• The only credit I give myself for planning anything on this trip was contacting Yellowstone Mountain Guides. It is a horseback riding guide service owned by seventh generation Montanan, Terry Search. Terry loved that we were from Texas, which, I guess, translated into we-ride-horses-everywhere-we-go-in-the-lonestar-state. As you fine people of this region know, we do not. It was an awesome trek through the Yellowstone countryside, but y’all… saddle sores are a real thing! If you need exercise, forget cardio or weights or yoga. Ride a horse. I’ve got a whole new respect for all you rodeo people.


  • I was worried that the father north we got, the less Dr Pepper there would be. Not true! The greatest beverage of all time has a decent following in those states. As for the true wine of the south, sweet tea, not so much. If you want tea in that part of the world, there’s not a chance in Hades that it will be sweet. A word to the wise, if you’re traveling due north from the Texarkana area and you’re a tea drinker, put a sack of sugar in your purse. You’re going to need it.


  • I learned not all “roads” found on Google Maps are actually roads. Some end up being 48-mile bike trails your husband turns down because it looks like a shortcut. When you’re in the Wyoming/Idaho back country, have no cell service, no human contact, or bear spray (yes, that’s a real thing), your mind wanders. In my case, my mind goes into hyper overdrive. What if we run out of gas? How long will the stale crackers in my console last the four of us if we get stuck out here? If I make it out of here alive, I’m never going anywhere with him again. Will it be clear that I was attacked by a bear when they find my bones a year from now? I should have been a Girl Scout. Then I’d know how to survive out here. Wait, do they even teach survival skills to girl scouts? And so forth and so on. Needless to say, we made it back to civilization. Also, there may or may not be video footage of my meltdown.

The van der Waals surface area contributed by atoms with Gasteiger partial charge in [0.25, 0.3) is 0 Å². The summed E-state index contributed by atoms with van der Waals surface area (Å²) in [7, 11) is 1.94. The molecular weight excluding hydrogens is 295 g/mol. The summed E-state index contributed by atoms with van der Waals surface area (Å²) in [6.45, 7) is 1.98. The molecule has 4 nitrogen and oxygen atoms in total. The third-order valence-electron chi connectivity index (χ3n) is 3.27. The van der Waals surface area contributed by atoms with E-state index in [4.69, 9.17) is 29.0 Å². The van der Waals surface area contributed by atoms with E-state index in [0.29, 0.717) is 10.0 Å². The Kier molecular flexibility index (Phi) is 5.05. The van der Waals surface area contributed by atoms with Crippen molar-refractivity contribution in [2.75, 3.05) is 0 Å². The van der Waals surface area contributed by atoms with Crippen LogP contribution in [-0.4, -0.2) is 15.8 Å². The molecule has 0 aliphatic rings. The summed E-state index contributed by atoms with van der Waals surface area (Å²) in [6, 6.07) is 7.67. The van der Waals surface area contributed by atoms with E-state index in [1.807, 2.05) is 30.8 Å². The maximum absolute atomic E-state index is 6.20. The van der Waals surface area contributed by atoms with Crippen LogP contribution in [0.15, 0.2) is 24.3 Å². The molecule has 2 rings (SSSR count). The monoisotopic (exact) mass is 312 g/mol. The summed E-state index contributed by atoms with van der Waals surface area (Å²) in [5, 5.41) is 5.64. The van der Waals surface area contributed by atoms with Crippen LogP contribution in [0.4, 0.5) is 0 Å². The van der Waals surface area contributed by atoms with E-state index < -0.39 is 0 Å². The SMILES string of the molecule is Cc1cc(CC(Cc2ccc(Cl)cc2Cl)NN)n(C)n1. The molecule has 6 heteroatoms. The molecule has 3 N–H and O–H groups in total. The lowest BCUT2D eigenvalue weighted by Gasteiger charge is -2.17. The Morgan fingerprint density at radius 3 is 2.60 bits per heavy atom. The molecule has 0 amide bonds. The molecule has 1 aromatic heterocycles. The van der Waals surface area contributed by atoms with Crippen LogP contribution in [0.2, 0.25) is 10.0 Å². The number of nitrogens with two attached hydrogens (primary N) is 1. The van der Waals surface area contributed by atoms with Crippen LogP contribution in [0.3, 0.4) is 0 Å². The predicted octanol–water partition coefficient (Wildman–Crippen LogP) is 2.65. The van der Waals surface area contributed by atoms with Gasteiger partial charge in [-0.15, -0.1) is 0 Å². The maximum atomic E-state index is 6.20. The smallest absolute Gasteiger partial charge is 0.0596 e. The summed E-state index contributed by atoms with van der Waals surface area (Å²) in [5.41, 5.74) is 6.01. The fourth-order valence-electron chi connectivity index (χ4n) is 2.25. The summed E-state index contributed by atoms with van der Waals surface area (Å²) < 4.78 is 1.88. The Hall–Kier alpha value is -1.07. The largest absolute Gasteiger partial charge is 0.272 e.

No matter where you travel, there are always lessons learned, experience gained and stories to tell. If you’ve never been on a tour of the national parks, I encourage you to do so. The views are magnificent, and the land is as untouched as the day God made it. Despite the unplanned shenanigans on our ten-day journey, I came to realize that traveling always humbles me and helps me grow as a person, and I find it’s the little things that stand out as the big things in my mind. I will forever treasure the memories my family made on the road this summer (the actual, for-real roads), but it sure was nice to be back home in the land of chips and salsa.